|Why did I keep this bear I bought on a family trip to Yellowstone when I was 10?|
What "stuff and junk" is cluttering your life?
One decision made--and only 99 more and this one bin would be empty. Looking around me at the dozens of bins around me in my storage unit, I shook my head. I was overwhelmed with too much stuff.
How would I ever go through all this "stuff and junk" as my Swedish grandma, Lydia called it? More importantly, how--or why--did I ever accumulate so much stuff?
For almost four years, I've been in a drastically downsizing mode. It started as involuntary simplicity set into motion with my divorce, being laid off at work and then having to sell and empty a large house extremely quickly--a week before Christmas.
I moved five times in less than two years, out of necessity to live within my frugal budget of my new normal. I started with a 2,400 square foot house and continued downsizing, eventually shrinking my footprint to the 540 square feet of Wisteria Cottage, a cute artist's studio with no bathroom, kitchen or heat. It was really cheap and fit my budget. But most of all, it kicked my simplicity into high gear.
The only essentials I purchased for Wisteria Cottage were a mini-fridge and a Luggable Loo--a five-gallon bucket with a toilet seat and lid--for emergencies. Thankfully, I never had to use Loo, but it was comforting knowing she was there, just in case.
In Wisteria Cottage, I would not need a dining table. I'd already given away my best dining table to my friend, Henry two moves before that. I had been using an old garage sale table that once sat in our basement family room of our old house. With the moving truck arriving soon, I didn't have time to Craigslist it. I carried the table to the curb and taped a "FREE" sign to it. Minutes later, it was gone.
|Last summer when I downsized to 540 square feet, |
I had to let go of this old steamer trunk. These
neighbors were glad to give it a new home.
|This woman was thrilled to help me downsize|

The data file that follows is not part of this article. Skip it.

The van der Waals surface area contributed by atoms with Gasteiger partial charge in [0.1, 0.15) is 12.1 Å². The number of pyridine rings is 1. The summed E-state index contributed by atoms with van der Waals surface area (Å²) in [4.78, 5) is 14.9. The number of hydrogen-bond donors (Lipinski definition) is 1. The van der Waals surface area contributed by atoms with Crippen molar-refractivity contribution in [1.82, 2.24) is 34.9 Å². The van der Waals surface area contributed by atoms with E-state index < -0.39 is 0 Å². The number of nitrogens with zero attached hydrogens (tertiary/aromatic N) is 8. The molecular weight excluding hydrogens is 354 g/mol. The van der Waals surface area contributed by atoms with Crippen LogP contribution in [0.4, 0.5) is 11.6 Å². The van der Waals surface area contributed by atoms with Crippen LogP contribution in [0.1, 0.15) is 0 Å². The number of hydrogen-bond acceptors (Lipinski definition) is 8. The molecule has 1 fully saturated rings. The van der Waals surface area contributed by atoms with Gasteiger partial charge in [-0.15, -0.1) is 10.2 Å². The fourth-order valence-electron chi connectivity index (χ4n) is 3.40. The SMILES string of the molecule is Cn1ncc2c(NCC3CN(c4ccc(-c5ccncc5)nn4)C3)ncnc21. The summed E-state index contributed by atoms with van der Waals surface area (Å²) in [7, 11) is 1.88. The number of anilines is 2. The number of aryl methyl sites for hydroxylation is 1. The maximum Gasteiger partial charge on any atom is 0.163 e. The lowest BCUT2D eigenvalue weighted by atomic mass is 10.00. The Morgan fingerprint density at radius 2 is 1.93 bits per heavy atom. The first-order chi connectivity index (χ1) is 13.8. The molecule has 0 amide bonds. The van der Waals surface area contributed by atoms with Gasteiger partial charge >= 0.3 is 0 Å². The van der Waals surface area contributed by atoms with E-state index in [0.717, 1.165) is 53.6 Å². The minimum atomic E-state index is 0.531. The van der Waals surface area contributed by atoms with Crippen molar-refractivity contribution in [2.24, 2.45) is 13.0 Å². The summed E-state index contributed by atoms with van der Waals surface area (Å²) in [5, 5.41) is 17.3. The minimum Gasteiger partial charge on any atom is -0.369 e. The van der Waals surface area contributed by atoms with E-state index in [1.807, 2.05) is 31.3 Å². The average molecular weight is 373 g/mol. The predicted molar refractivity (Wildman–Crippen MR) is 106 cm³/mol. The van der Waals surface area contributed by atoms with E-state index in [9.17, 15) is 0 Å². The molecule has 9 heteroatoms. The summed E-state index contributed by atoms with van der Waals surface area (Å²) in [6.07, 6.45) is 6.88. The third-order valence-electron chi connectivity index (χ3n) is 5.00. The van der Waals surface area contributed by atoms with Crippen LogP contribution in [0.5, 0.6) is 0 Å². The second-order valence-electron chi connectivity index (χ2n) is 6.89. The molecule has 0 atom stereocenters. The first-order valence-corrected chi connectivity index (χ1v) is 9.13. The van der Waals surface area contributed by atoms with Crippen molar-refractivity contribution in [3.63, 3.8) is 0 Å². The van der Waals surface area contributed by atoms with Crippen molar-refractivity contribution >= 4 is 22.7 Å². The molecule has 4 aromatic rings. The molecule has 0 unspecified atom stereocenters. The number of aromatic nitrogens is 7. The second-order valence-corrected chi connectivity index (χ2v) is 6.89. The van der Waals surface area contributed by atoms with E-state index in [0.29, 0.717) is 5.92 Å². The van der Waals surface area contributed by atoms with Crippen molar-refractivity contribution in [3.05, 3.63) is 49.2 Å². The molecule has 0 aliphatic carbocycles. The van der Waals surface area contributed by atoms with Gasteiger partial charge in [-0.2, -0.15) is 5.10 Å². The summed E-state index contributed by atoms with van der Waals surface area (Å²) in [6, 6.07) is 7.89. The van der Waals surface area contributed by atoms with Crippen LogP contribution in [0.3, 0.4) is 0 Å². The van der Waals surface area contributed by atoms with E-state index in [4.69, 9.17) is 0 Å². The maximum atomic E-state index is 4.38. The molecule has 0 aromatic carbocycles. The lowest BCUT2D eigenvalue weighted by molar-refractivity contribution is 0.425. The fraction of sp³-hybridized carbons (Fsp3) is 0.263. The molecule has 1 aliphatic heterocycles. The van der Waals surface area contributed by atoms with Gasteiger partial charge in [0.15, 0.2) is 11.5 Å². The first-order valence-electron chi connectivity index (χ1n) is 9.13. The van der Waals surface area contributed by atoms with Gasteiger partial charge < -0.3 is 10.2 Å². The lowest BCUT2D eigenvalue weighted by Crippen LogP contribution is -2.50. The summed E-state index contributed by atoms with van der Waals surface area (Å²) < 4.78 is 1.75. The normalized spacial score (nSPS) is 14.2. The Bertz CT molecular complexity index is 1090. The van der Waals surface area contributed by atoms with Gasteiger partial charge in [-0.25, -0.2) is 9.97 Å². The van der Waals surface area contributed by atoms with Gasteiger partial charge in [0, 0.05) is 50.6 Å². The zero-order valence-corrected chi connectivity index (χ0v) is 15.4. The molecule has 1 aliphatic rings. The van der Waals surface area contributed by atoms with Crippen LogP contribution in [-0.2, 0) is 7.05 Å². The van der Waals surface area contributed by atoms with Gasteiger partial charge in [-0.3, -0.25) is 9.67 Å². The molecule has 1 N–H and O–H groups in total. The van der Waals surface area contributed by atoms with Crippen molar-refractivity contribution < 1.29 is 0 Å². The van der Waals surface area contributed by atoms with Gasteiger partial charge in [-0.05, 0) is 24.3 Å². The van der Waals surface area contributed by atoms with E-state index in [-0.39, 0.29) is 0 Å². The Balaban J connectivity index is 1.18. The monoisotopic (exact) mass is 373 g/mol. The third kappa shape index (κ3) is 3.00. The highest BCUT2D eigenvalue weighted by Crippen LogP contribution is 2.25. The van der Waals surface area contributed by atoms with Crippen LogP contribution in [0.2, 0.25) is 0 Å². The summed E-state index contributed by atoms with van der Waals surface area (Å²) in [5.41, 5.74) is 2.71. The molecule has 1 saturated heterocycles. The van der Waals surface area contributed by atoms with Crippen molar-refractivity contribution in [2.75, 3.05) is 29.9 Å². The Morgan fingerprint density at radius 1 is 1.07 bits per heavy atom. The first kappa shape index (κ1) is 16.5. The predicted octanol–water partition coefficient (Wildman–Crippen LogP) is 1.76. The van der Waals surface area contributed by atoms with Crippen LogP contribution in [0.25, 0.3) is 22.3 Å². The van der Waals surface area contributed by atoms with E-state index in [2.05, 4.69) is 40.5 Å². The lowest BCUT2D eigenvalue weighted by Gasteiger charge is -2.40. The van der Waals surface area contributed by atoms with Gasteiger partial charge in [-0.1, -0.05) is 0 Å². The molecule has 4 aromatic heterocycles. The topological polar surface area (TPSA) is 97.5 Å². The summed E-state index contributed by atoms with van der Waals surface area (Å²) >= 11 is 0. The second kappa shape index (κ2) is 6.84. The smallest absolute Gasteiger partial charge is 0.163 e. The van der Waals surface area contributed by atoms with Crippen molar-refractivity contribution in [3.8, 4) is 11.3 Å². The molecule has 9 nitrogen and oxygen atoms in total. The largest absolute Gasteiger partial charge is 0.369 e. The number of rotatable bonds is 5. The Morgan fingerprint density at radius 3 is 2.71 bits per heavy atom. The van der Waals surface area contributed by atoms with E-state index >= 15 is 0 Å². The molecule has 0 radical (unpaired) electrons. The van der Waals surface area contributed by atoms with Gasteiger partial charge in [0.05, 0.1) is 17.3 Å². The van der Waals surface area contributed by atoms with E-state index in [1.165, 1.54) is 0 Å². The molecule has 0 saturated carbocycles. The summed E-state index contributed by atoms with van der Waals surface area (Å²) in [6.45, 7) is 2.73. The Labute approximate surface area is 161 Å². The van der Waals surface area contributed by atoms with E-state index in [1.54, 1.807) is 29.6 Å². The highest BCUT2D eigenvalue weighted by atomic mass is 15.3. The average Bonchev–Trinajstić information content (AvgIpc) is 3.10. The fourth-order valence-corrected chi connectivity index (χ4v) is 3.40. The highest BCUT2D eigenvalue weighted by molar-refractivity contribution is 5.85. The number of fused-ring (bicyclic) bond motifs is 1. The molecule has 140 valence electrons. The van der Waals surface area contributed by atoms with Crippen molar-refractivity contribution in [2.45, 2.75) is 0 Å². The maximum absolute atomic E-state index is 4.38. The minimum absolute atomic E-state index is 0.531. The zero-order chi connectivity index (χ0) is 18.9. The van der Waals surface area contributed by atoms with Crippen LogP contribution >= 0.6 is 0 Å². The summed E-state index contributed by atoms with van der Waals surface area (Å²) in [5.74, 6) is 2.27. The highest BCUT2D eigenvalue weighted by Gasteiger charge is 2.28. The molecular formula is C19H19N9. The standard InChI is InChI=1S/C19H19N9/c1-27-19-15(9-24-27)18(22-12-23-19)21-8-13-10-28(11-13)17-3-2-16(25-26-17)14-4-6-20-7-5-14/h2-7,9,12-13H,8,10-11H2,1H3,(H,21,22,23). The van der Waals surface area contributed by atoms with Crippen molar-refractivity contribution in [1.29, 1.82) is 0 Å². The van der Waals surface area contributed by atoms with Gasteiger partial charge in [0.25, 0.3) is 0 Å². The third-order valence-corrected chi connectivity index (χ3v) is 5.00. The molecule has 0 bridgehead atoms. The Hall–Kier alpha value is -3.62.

by taking this a basket of dried lavender from my garden
Living simply and mindfully is my new way of life. After four years of paring down my possessions, everything I own fits into my cozy apartment and a 10 x 10 storage unit.
But I still have boxes of stuff I don't need. Yesterday I took a load to Goodwill and spent a couple of hours sorting through boxes of papers and shredding a mountain of old documents. With each paper shredded, each object removed from my life, I breathe a little easier. Never again will I let "stuff and junk" prevent me from living joyfully and simply.
Even after so many moves and drastic changes, I am blessed beyond measure. For the past eight months I've been living in a lovely 600-square-foot mother-in-law suite in the home of friends Michael and Kathleen. Right out my front door I enjoy views of the garden and woods, bunnies and deer. I'm serenaded to sleep by coyotes.
Not only that, my new place has heat, a little kitchenette and a bathroom. I'm using my mini-fridge in my little kitchen. And the Luggable Loo is in my storage unit--just in case. Who knows what challenges are around the next bend? If the Zombie Apocalypse occurs and I need to live in a rustic setting again, I'm ready--and so is Loo!
Tips for paring down to the essentials:
* Keep a "donate" box near the front door. When it's full, take it to your favorite charity.
* Don't keep papers forever. Keep the current month or two. Shred the rest--unless you need them for an itemized tax deduction. Talk to your tax professional before you start a shredding spree.
* Keep your paper shredder in an accessible spot. When you sort your mail, toss papers that must be shredded into the shredder basket. Spend two minutes a day shredding and you'll never have to spend an hour shredding.
* Some people shop as a hobby. If you're serious about reducing clutter, find a new hobby. In my old life, I loved finding treasures at estate sales. In my new, streamlined life, I don't shop for anything unless I actually need something specific.
* Don't bring something home without getting rid of something old. If you buy a new shirt, donate an old shirt you no longer wear.
* It's OK to keep things for sentimental value, but make a distinction between your child's plaster-cast handprint or baby book and a broken souvenir from your childhood.
|Little by little, I'm paring down to the essentials.|